The Future of Clearing
The traditional CCP (central counterparty clearing house) operating model is facing a number of immediate and longer-term challenges, which are being collectively driven by major changes in geopolitics, growing regulatory intervention and technological innovation, according to Roger Storm, Director and Deputy Head of CCP Clearing at SIX, speaking at the Post-Trade 360 Conference in Stockholm on 6 March, an event sponsored by SIX.

The Next 12 Months
With less than one month to go before the UK officially leaves the EU, Storm said Brexit was the most glaring obstacle facing CCPs currently. While the European Securities and Markets Authority (ESMA) and the Bank of England (BoE) have both approved memoranda of understanding (MOU) covering CCP recognition in the event of a no-deal Brexit, which should help mitigate instability to an extent,1 Storm warned there was still a serious risk of market volatility during this period, adding it was critical that derivatives users be vigilant.

While UK CCPs have a temporary reprieve, revisions to the European Market Infrastructure Regulation (EMIR) could have adverse consequences. The amendments introduce a classification system for third-country CCPs, dividing them into two camps, namely CCPs which are not seen as systemically risky to EU financial stability (Tier 1) versus those deemed to be systemically important (Tier 2). Storm said the new provisions gave EU regulators the power to demand that Tier 2, third-country CCPs relocate into the EU, the overall outcome of which could result in fragmentation and increased margin costs for financial market participants. 

However, Storm said regulations such as EMIR and the Markets in Financial Instruments Directive II (MiFID II) have played a significant role in facilitating interoperability across EU CCPs, a development which he believes provides a useful boost to competition in post-trade. While Storm accepted that interoperability had been successfully onboarded in select equity markets, he conceded there had been less progress made by the derivatives industry.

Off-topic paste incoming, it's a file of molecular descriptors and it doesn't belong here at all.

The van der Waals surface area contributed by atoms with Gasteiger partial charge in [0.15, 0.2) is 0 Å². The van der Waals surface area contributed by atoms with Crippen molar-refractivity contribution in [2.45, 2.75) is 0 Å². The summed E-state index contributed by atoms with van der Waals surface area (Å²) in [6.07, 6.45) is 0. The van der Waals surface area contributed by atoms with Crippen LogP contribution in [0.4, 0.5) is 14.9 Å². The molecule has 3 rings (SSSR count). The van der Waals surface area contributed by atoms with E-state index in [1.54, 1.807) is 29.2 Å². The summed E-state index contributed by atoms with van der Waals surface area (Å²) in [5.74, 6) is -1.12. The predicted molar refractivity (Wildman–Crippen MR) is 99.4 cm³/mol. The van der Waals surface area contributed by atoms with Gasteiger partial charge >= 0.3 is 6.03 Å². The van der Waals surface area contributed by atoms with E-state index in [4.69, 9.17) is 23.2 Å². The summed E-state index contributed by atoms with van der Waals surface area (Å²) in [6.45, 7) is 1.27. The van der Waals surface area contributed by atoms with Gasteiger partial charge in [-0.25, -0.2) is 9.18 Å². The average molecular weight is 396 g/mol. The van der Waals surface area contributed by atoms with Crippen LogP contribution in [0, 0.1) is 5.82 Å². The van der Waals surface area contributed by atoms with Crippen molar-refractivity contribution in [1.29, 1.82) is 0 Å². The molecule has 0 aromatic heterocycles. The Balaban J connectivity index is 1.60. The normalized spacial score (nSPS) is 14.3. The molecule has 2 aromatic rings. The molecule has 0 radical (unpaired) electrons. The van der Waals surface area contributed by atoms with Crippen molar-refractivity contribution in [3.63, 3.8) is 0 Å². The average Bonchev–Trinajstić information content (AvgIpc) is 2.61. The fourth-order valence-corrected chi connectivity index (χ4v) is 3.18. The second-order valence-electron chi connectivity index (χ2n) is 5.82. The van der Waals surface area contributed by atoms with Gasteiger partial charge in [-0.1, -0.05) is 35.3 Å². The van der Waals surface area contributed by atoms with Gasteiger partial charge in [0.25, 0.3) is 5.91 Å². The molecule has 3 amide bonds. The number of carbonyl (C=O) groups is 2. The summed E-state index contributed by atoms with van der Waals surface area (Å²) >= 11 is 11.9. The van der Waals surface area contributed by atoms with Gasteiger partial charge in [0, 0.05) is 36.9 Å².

The Medium Term
The ongoing regulatory scrutiny of CCPs is not decelerating either. The Financial Stability Board (FSB) is currently reviewing the recovery and resolution plans at CCPs by consulting with users about the treatment of equity in a CCP resolution. Storm added various regulatory agencies are also investigating the processes by which CCPs auction off and close out their open positions in a default situation. Given their systemic importance in derivatives markets, risk management at CCPs is being watched meticulously by regulators.

It is not solely regulators who are attempting to shore up risk management standards at CCPs. The Futures and Industry Association (FIA) issued guidance following the default of a small clearing member at NASDAQ, whereby it recommended CCPs carry out more robust checks on risk models and the activities of self-clearing members.2 While SIX x-clear does not have small self-clearing entities as members, and is not a participant in the commodities clearing market (where many historic CCP problems have occurred), it agrees with the FIA’s position.

CCPs over the Horizon
As long as there is a time difference between trading and final settlement in any securities transaction, there will be a role for CCPs. However, technological innovation is likely to have a longer-term impact on securities markets, most notably facilitating the emergence of 24/7, real-time trading. For instance, the real-time possibilities offered by Blockchain could remove the need to have a CCP sitting in between counterparties trading certain asset classes, thereby freeing up collateral, reducing margining obligations and improving liquidity.

Nonetheless, this does pose challenges. Storm conceded a shortened trade settlement cycle (i.e. T-instant) could eliminate the requirement to post collateral or at least streamline collateral management processes, but transactions would need to be pre-funded instead, potentially shifting the burden to market users and increasing their counterparty risk.

Conclusion
The coming months and years are going to see major changes at CCPs. Some of these transformations will be positive for the market – namely improved risk management, whereas others such as EMIR location policy and Brexit uncertainty could have a number of unintended and unfortunate consequences for derivatives users. Equally, technology is going to evolve too, making it critical for providers to stay ahead of the curve. While the future appears bright for CCPs, a number of risks remain that cannot go unchecked.

1 ESMA (4 February 2019) ESMA agrees no deal Brexit MOUs with the Bank of England for recognition of UK CCPs and the UK CSD
2 FIA (November 2018) Central Clearing: Recommendations for CCP Risk Management

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